On last Sunday forenoon I took my stand in front of Grace M.E. church, Harrisburg, Pa., and proceeded at once to give out the Arp tracts. This had the effect of making the rulers of the high places angry, two of them going so far as to threaten to have me arrested, and when I would not obey and go away, one caught me by the collar to hustle me off. Whereupon I told him to take his hand off me, or I could have him arrested. Then he stood between me and the people and told them not to take them, but they took them anyhow. His next move was to send in hot haste to the mayor’s office for a policeman to arrest a man who, he said, was hindering the people from going into church. The officer came, and on their charge arrested me and brought me to the mayor’s office, but by this time I had the entire congregation supplied with slips. Without any hearing or trial they were preparing, they said, to send me to jail; when I told them, I was well known by a number of prominent business men in their city, with whom I had done business as a traveling man for a New York house for years, and requested them to send for one gentleman near by who, I thought, would go my bail. They did so and the gentleman soon made his appearance and with a look of astonishment shook hands with me in the prisoners’ box, inquiring, Why, how is this? The matter was soon explained and he immediately became my bail for $100.
At the hearing next day, they appeared against me. They well knew, however, that to charge me with giving out tracts that taught the people that an orthodox hell was a delusion, and that there was hope for all mankind, would be regarded as bigotry. That this was their real grievance, there can be no doubt. But they trumped up another charge that would take better and not expose them to ridicule, charging me with advertising a book and hindering the people from going into church.
The strange decision was, that I was the offending party, but should go free this time, upon paying the costs, which amounted
::R1013 : page 2::
to $1.50. Of course such a decision on such pretences could soon be proven unjust if brought into court, and I could claim heavy damages as against my personal rights and business interests, for being escorted through the streets as a common criminal, when I was violating no law of either God or man; but being a traveling man I have no time to attend to it. How it reminds me of the experience of Peter and John recorded in Acts 4:1-21. And how like them we feel like relating these experiences to each other for mutual sympathy, as we thus have fellowship with Christ in his sufferings—yet “light afflictions” indeed in consideration of the glory to follow. (See verses 23,29.) I expect to see you soon and tell you more, and how I expect this circumstance will redound to the glory of God. Blessed be God. My joy is indeed great in the Lord, and I realize my oneness with Christ as partaker of his suffering.
I remain yours in the one hope in Christ, S. O. BLUNDEN.
P.S. In consequence of this affair, I have had a number of opportunities which I could not otherwise have had, for explaining my position and preaching the glad tidings to interested hearers—in the mayor’s office, several newspaper offices, and among business men of my acquaintance. And it has created quite a little stir and talk both among these and members of that church, some saying they must get that book and learn further of this matter. The Lord be praised.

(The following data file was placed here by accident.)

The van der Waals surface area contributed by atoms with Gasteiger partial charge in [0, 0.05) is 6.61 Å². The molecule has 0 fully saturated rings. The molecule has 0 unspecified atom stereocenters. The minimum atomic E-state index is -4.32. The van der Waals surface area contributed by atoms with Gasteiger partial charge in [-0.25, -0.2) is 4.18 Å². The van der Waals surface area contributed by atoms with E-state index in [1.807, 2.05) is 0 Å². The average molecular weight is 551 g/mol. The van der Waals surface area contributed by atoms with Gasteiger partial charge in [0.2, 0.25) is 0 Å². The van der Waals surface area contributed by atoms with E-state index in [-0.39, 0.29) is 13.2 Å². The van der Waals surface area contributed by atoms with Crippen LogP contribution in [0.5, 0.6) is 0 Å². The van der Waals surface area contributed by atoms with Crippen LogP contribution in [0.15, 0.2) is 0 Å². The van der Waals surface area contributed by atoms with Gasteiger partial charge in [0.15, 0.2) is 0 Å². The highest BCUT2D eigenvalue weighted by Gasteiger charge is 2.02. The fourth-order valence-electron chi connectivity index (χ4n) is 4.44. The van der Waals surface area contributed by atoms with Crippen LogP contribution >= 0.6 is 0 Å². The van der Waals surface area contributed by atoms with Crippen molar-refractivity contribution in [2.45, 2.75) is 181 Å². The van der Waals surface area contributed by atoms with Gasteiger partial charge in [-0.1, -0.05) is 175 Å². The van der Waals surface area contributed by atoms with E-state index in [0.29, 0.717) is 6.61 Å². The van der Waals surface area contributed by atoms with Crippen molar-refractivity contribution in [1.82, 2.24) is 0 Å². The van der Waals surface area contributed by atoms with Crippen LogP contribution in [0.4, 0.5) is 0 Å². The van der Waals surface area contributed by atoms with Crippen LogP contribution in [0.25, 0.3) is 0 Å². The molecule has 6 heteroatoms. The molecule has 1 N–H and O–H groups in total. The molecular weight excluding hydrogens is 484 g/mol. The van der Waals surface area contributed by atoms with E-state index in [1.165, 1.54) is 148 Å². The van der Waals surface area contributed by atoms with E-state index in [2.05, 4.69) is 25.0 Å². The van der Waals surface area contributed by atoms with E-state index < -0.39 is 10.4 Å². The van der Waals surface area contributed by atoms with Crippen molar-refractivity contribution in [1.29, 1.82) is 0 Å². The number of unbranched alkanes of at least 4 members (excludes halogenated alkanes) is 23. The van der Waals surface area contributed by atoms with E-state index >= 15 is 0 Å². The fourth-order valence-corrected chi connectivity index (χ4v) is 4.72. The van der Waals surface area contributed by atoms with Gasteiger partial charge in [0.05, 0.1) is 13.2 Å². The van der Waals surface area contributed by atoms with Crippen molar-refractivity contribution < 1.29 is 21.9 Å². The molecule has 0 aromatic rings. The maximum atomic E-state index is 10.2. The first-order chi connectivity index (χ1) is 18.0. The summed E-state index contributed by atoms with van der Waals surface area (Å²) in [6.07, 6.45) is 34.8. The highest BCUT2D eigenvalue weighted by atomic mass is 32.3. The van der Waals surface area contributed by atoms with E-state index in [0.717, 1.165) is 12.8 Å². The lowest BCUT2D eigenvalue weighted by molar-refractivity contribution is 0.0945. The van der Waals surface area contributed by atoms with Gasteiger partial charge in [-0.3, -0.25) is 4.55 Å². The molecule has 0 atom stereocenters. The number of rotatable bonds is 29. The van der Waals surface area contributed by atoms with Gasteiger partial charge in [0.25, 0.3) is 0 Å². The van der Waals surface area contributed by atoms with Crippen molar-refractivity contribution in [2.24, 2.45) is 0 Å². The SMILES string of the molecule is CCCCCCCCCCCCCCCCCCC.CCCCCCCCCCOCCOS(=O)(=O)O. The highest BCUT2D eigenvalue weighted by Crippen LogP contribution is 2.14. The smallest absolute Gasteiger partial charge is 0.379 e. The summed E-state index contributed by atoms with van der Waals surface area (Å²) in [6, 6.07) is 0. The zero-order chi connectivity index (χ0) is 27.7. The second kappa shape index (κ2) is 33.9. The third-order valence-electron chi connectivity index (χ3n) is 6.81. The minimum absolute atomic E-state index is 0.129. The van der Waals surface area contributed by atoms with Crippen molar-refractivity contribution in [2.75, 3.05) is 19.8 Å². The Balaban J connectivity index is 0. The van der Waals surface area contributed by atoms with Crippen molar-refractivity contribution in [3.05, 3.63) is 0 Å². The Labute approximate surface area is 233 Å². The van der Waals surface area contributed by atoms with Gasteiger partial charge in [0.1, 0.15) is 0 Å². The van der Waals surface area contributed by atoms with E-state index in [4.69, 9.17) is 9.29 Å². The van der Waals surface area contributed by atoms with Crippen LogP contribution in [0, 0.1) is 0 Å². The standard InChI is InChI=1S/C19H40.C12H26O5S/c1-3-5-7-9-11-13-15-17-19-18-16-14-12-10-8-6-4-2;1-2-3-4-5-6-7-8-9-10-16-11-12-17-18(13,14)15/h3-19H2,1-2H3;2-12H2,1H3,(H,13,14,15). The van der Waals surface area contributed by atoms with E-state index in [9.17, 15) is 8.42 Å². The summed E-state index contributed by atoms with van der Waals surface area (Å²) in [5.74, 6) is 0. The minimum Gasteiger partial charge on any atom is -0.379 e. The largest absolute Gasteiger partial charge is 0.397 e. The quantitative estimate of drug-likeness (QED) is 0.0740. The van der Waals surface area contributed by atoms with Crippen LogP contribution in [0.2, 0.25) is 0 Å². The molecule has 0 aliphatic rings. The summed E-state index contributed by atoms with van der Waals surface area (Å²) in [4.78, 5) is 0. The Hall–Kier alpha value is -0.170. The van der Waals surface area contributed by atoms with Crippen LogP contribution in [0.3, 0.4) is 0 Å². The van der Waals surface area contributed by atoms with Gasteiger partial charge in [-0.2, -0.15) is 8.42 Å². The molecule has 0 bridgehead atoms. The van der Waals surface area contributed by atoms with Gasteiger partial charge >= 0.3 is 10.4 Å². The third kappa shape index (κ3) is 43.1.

DEAR FRIEND:—I have read the book Millennial Dawn. It is grandly beautiful, yet so different from the interpretations of the various churches, to which I have been so long accustomed, that it almost frightens me to think of accepting it as God’s interpretation of his own word, notwithstanding the fact that it does present a perfect chain of evidence more in harmony with the divine character than anything I ever read before.
I say to myself, What if this should be one of those “teaching new and strange doctrines?” But then, I reflect, it comes hand in hand with the Word, and is fighting against the errors that have crept into the church, and not against God.
From early childhood I have been a Bible reader, and often wondered that ministers of the gospel almost entirely ignored the prophecies of both Testaments relating to the Millennial age, and confined their remarks to the doctrines of repentance, baptisms, etc., when it seemed so plain to me that such did not cover the whole ground of prophecy. The doctrine of Christ embraces so much more than they attempted to explain. I never could bear the idea of setting the Old Testament aside just as though it had already performed all its part in the great plan, seeing, as I thought, so many grand prophecies pointing to a time beyond the Gospel Age. I could not tell when, where, nor how they would be fulfilled; but still clung to the belief that they must come in somewhere, because of the divine declaration that God’s word shall not return unto him void, but shall accomplish all that he hath purposed. But, as I now begin to see, what more fitting time than the Millennial Age could there be for finishing all things pertaining to the Plan of the Ages? Now, the words of the prophets and apostles seem to stand out, like real living things. By faith I can see holiness to the Lord written upon the bells of the horses, the desert blossoming as the rose, the Lamb that was slain opening the sealed book, and everything that hath breath praising the Lord. I can see it all as if in a grand panorama passing before my eyes.